• by Anonymous Coward on Friday December 04, 2009 @01:48AM (#30321234)

    Nintendo never sold the wii as a loss-leader. (like the ps3 or the 360 did). I believe the ps3 and 360 are no longer loss leaders. (or if they are, it is by choice and price drops to encourage greater adoption).
    The DS has so far been through 3 hardware revisions, and is effectively an augmented GBA. Many years after release I believe the DS is no longer a loss-leader (if it ever was to begin with being a hardware upgrade on already years old designs).
    This generation Nintendo have come up with a really different method, augment old technology to be better, but not a generational leap better and sell cheaper (yet still at a profit) makes for a remarkably healthy market when done right.

    Also, the argument that "there could be heaps of trash games!!!!" fails utterly. The PC has no restrictions on who can develop / market / sell games. People aren't quite as stupid as many seem to imply by constant references to the game-crash of the 80s.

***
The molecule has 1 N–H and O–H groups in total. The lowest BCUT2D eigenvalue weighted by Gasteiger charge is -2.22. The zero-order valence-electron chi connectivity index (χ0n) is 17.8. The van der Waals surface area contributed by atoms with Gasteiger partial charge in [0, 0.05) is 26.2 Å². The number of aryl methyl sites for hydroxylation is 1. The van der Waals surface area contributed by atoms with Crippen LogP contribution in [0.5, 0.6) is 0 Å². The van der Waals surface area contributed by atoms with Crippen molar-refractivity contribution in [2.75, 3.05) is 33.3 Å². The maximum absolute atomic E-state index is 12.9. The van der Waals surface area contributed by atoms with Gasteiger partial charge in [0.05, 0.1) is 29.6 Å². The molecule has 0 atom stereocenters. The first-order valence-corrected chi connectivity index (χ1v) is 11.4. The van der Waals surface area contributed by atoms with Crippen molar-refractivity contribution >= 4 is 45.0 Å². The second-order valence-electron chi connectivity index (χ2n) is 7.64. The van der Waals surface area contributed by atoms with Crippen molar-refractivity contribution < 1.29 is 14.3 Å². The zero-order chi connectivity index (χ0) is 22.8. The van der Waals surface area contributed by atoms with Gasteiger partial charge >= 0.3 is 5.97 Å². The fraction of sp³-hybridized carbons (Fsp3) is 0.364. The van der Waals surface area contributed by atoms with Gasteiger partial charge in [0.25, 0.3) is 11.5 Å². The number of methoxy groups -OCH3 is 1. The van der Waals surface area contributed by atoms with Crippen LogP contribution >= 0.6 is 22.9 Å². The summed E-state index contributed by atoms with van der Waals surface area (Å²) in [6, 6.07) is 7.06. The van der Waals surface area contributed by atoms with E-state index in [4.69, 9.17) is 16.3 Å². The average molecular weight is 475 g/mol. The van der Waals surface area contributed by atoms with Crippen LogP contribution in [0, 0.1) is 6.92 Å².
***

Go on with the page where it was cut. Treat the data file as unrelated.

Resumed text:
Here's a few things that people forget:
    - Do you have to pay microsoft for a windows devkit.
    - Does the lack of such a devkit equate to a market so full of computer games you couldn't tell which you wanted to play?

    PSST heres a tip; theres this new fangled thing called the internet, that lets people find out whats good, and whats shit. (the fundamental difference between now and the 80s)

  • by jmorris42 (1458) * <jmorris&beau,org> on Friday December 04, 2009 @02:53AM (#30321514)

    > So, unlicensed development would be a real problem.

    You are correct but your point doesn't matter. It is true only because the vendors built their business model around something that should not be, nay that the US Supreme Court had already (supposedly) shot down. The world doesn't have to alter reality and everybody doesn't have to bend over to protect a business model that should have never existed.